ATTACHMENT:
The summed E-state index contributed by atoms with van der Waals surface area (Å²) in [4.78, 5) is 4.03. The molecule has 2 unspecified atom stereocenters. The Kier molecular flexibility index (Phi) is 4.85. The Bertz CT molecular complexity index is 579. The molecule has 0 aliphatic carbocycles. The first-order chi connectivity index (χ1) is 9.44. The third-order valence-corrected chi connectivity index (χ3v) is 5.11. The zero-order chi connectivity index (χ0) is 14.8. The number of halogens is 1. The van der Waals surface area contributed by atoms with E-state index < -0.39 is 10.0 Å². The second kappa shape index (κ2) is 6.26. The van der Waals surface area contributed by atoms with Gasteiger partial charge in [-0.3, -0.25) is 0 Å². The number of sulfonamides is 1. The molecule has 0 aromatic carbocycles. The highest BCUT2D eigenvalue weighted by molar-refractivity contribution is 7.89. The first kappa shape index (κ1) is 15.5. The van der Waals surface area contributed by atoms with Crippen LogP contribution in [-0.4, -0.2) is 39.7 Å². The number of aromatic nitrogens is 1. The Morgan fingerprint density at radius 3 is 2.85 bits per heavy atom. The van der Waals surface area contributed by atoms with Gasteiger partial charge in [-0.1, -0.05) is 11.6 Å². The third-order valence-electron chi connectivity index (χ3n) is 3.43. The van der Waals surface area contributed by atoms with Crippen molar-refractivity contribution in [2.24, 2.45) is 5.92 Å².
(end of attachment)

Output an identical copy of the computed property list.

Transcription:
The summed E-state index contributed by atoms with van der Waals surface area (Å²) in [4.78, 5) is 4.03. The molecule has 2 unspecified atom stereocenters. The Kier molecular flexibility index (Phi) is 4.85. The Bertz CT molecular complexity index is 579. The molecule has 0 aliphatic carbocycles. The first-order chi connectivity index (χ1) is 9.44. The third-order valence-corrected chi connectivity index (χ3v) is 5.11. The zero-order chi connectivity index (χ0) is 14.8. The number of halogens is 1. The van der Waals surface area contributed by atoms with E-state index < -0.39 is 10.0 Å². The second kappa shape index (κ2) is 6.26. The van der Waals surface area contributed by atoms with Gasteiger partial charge in [-0.3, -0.25) is 0 Å². The number of sulfonamides is 1. The molecule has 0 aromatic carbocycles. The highest BCUT2D eigenvalue weighted by molar-refractivity contribution is 7.89. The first kappa shape index (κ1) is 15.5. The van der Waals surface area contributed by atoms with Crippen LogP contribution in [-0.4, -0.2) is 39.7 Å². The number of aromatic nitrogens is 1. The Morgan fingerprint density at radius 3 is 2.85 bits per heavy atom. The van der Waals surface area contributed by atoms with Gasteiger partial charge in [-0.1, -0.05) is 11.6 Å². The third-order valence-electron chi connectivity index (χ3n) is 3.43. The van der Waals surface area contributed by atoms with Crippen molar-refractivity contribution in [2.24, 2.45) is 5.92 Å².